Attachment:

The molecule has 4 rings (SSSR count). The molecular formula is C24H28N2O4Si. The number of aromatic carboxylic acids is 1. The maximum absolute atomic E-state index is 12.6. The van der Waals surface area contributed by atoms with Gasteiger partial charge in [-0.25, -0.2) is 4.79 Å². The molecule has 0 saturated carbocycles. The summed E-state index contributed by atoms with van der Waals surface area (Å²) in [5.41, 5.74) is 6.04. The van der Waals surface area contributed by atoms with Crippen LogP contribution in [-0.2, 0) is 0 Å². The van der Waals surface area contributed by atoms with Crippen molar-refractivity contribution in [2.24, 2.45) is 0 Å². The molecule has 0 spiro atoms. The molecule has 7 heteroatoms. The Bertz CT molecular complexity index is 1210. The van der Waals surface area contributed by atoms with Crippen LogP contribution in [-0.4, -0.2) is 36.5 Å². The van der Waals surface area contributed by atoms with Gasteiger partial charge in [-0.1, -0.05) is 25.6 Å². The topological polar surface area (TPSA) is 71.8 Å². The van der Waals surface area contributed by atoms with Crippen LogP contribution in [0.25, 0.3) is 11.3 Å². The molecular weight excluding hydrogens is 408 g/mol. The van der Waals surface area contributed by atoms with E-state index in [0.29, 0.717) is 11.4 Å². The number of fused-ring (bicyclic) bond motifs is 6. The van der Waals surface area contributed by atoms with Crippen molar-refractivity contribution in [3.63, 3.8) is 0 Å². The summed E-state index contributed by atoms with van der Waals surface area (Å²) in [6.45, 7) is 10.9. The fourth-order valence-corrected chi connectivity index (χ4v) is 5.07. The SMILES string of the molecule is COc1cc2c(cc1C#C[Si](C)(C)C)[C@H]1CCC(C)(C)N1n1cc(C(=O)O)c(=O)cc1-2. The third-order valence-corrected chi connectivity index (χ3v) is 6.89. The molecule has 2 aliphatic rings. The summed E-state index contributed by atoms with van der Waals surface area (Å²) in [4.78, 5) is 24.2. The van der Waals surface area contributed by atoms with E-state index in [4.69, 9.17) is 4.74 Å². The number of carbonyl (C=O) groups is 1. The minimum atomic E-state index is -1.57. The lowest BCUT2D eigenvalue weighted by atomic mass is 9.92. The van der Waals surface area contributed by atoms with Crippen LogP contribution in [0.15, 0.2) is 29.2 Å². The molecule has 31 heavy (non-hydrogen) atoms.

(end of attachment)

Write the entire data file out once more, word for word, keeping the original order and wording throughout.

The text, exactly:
The molecule has 4 rings (SSSR count). The molecular formula is C24H28N2O4Si. The number of aromatic carboxylic acids is 1. The maximum absolute atomic E-state index is 12.6. The van der Waals surface area contributed by atoms with Gasteiger partial charge in [-0.25, -0.2) is 4.79 Å². The molecule has 0 saturated carbocycles. The summed E-state index contributed by atoms with van der Waals surface area (Å²) in [5.41, 5.74) is 6.04. The van der Waals surface area contributed by atoms with Crippen LogP contribution in [-0.2, 0) is 0 Å². The van der Waals surface area contributed by atoms with Crippen molar-refractivity contribution in [2.24, 2.45) is 0 Å². The molecule has 0 spiro atoms. The molecule has 7 heteroatoms. The Bertz CT molecular complexity index is 1210. The van der Waals surface area contributed by atoms with Crippen LogP contribution in [-0.4, -0.2) is 36.5 Å². The van der Waals surface area contributed by atoms with Gasteiger partial charge in [-0.1, -0.05) is 25.6 Å². The topological polar surface area (TPSA) is 71.8 Å². The van der Waals surface area contributed by atoms with Crippen LogP contribution in [0.25, 0.3) is 11.3 Å². The molecular weight excluding hydrogens is 408 g/mol. The van der Waals surface area contributed by atoms with E-state index in [0.29, 0.717) is 11.4 Å². The number of fused-ring (bicyclic) bond motifs is 6. The van der Waals surface area contributed by atoms with Crippen molar-refractivity contribution in [3.63, 3.8) is 0 Å². The summed E-state index contributed by atoms with van der Waals surface area (Å²) in [6.45, 7) is 10.9. The fourth-order valence-corrected chi connectivity index (χ4v) is 5.07. The SMILES string of the molecule is COc1cc2c(cc1C#C[Si](C)(C)C)[C@H]1CCC(C)(C)N1n1cc(C(=O)O)c(=O)cc1-2. The third-order valence-corrected chi connectivity index (χ3v) is 6.89. The molecule has 2 aliphatic rings. The summed E-state index contributed by atoms with van der Waals surface area (Å²) in [4.78, 5) is 24.2. The van der Waals surface area contributed by atoms with E-state index in [4.69, 9.17) is 4.74 Å². The number of carbonyl (C=O) groups is 1. The minimum atomic E-state index is -1.57. The lowest BCUT2D eigenvalue weighted by atomic mass is 9.92. The van der Waals surface area contributed by atoms with Crippen LogP contribution in [0.15, 0.2) is 29.2 Å². The molecule has 31 heavy (non-hydrogen) atoms.